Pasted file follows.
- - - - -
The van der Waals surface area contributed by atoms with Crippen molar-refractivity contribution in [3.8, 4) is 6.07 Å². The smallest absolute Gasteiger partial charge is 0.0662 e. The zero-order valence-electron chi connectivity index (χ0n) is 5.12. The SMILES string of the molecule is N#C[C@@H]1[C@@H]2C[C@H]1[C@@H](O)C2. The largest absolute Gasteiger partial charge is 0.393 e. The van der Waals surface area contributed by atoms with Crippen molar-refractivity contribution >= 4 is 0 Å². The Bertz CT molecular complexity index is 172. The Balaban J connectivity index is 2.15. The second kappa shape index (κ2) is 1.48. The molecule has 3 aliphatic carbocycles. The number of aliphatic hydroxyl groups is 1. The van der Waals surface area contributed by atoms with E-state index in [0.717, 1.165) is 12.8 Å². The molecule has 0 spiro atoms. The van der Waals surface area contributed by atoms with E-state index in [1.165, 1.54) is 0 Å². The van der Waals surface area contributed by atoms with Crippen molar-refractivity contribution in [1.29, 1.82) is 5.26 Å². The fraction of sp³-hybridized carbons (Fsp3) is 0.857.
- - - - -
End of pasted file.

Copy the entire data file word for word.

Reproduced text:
The van der Waals surface area contributed by atoms with Crippen molar-refractivity contribution in [3.8, 4) is 6.07 Å². The smallest absolute Gasteiger partial charge is 0.0662 e. The zero-order valence-electron chi connectivity index (χ0n) is 5.12. The SMILES string of the molecule is N#C[C@@H]1[C@@H]2C[C@H]1[C@@H](O)C2. The largest absolute Gasteiger partial charge is 0.393 e. The van der Waals surface area contributed by atoms with Crippen molar-refractivity contribution >= 4 is 0 Å². The Bertz CT molecular complexity index is 172. The Balaban J connectivity index is 2.15. The second kappa shape index (κ2) is 1.48. The molecule has 3 aliphatic carbocycles. The number of aliphatic hydroxyl groups is 1. The van der Waals surface area contributed by atoms with E-state index in [0.717, 1.165) is 12.8 Å². The molecule has 0 spiro atoms. The van der Waals surface area contributed by atoms with E-state index in [1.165, 1.54) is 0 Å². The van der Waals surface area contributed by atoms with Crippen molar-refractivity contribution in [1.29, 1.82) is 5.26 Å². The fraction of sp³-hybridized carbons (Fsp3) is 0.857.